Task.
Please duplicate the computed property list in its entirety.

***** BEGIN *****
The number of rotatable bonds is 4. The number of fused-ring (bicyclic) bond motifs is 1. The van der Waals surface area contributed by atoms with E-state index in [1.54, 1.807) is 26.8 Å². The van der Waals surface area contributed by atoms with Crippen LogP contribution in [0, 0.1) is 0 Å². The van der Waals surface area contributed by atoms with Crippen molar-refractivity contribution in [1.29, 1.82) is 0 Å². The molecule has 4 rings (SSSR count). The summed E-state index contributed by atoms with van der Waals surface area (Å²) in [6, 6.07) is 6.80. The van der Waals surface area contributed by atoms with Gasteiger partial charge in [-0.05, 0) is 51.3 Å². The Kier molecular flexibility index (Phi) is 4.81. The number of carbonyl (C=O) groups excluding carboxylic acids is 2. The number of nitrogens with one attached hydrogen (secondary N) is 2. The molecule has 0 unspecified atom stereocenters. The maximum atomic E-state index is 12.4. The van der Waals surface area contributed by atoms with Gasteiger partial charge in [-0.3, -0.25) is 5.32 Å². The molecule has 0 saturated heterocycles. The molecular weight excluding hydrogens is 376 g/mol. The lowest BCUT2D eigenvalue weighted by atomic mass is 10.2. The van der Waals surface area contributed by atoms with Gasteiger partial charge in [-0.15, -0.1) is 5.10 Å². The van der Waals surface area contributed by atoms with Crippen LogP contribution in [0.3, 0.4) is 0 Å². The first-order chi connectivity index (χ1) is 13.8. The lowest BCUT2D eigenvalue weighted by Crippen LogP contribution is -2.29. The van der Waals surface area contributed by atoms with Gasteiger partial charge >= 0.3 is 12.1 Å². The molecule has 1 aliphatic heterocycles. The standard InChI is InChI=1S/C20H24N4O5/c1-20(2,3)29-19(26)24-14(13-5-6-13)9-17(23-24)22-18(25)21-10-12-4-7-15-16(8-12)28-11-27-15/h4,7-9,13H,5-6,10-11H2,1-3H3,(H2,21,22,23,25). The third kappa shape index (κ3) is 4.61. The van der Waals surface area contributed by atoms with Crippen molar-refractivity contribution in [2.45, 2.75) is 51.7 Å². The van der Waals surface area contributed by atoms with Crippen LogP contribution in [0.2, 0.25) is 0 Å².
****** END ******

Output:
The number of rotatable bonds is 4. The number of fused-ring (bicyclic) bond motifs is 1. The van der Waals surface area contributed by atoms with E-state index in [1.54, 1.807) is 26.8 Å². The van der Waals surface area contributed by atoms with Crippen LogP contribution in [0, 0.1) is 0 Å². The van der Waals surface area contributed by atoms with Crippen molar-refractivity contribution in [1.29, 1.82) is 0 Å². The molecule has 4 rings (SSSR count). The summed E-state index contributed by atoms with van der Waals surface area (Å²) in [6, 6.07) is 6.80. The van der Waals surface area contributed by atoms with Gasteiger partial charge in [-0.05, 0) is 51.3 Å². The Kier molecular flexibility index (Phi) is 4.81. The number of carbonyl (C=O) groups excluding carboxylic acids is 2. The number of nitrogens with one attached hydrogen (secondary N) is 2. The molecule has 0 unspecified atom stereocenters. The maximum atomic E-state index is 12.4. The van der Waals surface area contributed by atoms with Gasteiger partial charge in [-0.3, -0.25) is 5.32 Å². The molecule has 0 saturated heterocycles. The molecular weight excluding hydrogens is 376 g/mol. The lowest BCUT2D eigenvalue weighted by atomic mass is 10.2. The van der Waals surface area contributed by atoms with Gasteiger partial charge in [-0.15, -0.1) is 5.10 Å². The van der Waals surface area contributed by atoms with Crippen LogP contribution in [0.3, 0.4) is 0 Å². The first-order chi connectivity index (χ1) is 13.8. The lowest BCUT2D eigenvalue weighted by Crippen LogP contribution is -2.29. The van der Waals surface area contributed by atoms with Gasteiger partial charge >= 0.3 is 12.1 Å². The molecule has 1 aliphatic heterocycles. The standard InChI is InChI=1S/C20H24N4O5/c1-20(2,3)29-19(26)24-14(13-5-6-13)9-17(23-24)22-18(25)21-10-12-4-7-15-16(8-12)28-11-27-15/h4,7-9,13H,5-6,10-11H2,1-3H3,(H2,21,22,23,25). The third kappa shape index (κ3) is 4.61. The van der Waals surface area contributed by atoms with Crippen molar-refractivity contribution in [2.45, 2.75) is 51.7 Å². The van der Waals surface area contributed by atoms with Crippen LogP contribution in [0.2, 0.25) is 0 Å².